On a Rule 12(b)(2) motion to dismiss for lack of personal jurisdiction, the plaintiff "bears the burden of showing that the court has jurisdiction over the defendant." In re Magnetic Audiotape Antitrust Litig., 334 F.3d 204, 206 (2d Cir. 2003). Where, as here, the court does not conduct an evidentiary hearing on the issue of personal jurisdiction, "the plaintiff need only make a prima facie showing that the court possesses personal jurisdiction over the defendant." DiStefano v. Carozzi N.A, Inc., 286 F.3d 81, 84 (2d Cir. 2001). In deciding whether a plaintiff has met this burden, the court must "construe the pleadings and affidavits in the light most favorable to [plaintiff], resolving all doubts in [plaintiff's] favor." Id. at 84. "However, conclusory allegations are not enough to establish personal jurisdiction." Galerie Gmurzynska v. Hutton, 257 F.Supp.2d 621, 625 (S.D.N.Y. 2003) (internal quotations omitted), affd, 355 F.3d 206 (2d Cir. 2004).
The RICO statute's jurisdiction and venue section, 18 U.S.C. § 1965, provides, in relevant part:
(a) Any civil action or proceeding under this chapter against any person may be instituted in the district court of the United States for any district in which such person resides, is found, has an agent, or transacts his affairs.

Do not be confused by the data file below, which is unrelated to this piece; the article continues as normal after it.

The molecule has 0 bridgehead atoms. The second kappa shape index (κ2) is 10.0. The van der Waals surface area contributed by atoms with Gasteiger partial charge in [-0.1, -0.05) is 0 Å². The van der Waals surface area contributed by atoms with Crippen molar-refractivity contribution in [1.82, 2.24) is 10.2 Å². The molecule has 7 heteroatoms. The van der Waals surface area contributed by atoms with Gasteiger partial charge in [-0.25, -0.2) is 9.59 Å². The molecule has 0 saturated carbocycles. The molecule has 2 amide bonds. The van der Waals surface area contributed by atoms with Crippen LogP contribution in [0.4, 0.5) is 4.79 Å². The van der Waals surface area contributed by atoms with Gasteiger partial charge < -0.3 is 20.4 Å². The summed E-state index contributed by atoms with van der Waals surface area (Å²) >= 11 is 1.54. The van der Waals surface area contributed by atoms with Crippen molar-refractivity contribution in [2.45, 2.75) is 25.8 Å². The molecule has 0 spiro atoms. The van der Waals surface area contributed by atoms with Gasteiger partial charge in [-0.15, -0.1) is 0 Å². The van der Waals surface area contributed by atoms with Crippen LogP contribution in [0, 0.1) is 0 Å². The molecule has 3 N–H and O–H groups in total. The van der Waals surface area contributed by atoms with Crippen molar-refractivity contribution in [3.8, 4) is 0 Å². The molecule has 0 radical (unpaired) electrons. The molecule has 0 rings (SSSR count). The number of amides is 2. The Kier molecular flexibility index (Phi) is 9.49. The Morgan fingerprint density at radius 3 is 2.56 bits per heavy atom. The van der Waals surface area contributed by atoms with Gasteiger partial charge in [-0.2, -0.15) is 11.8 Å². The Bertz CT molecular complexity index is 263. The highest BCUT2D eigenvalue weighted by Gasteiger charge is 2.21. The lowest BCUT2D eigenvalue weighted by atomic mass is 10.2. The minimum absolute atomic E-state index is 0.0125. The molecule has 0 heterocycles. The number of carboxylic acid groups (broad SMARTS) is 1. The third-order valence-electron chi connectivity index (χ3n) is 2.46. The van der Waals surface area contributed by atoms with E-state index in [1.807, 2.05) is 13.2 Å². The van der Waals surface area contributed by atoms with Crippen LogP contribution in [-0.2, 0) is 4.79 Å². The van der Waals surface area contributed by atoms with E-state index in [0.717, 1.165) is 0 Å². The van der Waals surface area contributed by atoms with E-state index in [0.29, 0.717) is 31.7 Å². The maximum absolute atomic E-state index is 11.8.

(b) In any action under section 1964 of this chapter in any district court of the United States in which it is shown that the ends of justice require that other parties residing in any other district be brought before the court, the court may cause such parties to be summoned, and process for that purpose may be served in any judicial district of the United States by the marshal thereof.
. . .
(d) All other process in any action or proceeding under this chapter may be served on any person in any judicial district in which such person resides, is found, has an agent, or transacts his affairs.
Inexplicably, and much to Plaintiffs' delight, the Anspach Defendants adopt the position that § 1965(d) provides for nationwide service of process in civil RICO actions-the Anspachs assert only that the exercise of personal jurisdiction over them would not comport with due process. ( See Mem. in Supp. of Mot. to Dismiss by Anspach Defs., Oct. 9, 2009, at 3-4.) That, however, is not the law in this Circuit. Instead, "The law in this Circuit is clear that the RICO statute `does not provide for nationwide personal jurisdiction over every defendant in every civil RICO case, no matter where the defendant is found.'" Team Obsolete Ltd. v. A.H.R.M.A. Ltd., No. 01 Civ. 1574, 2002 WL 719471, at *6, 2002 U.S. Dist. LEXIS 10737, at *20 (E.D.N.Y. 2002) ( quoting PT United Can Co., Ltd. v. Crown Cork Seal Co., Inc., 138 F.3d 65, 71 (2d Cir. 1998)).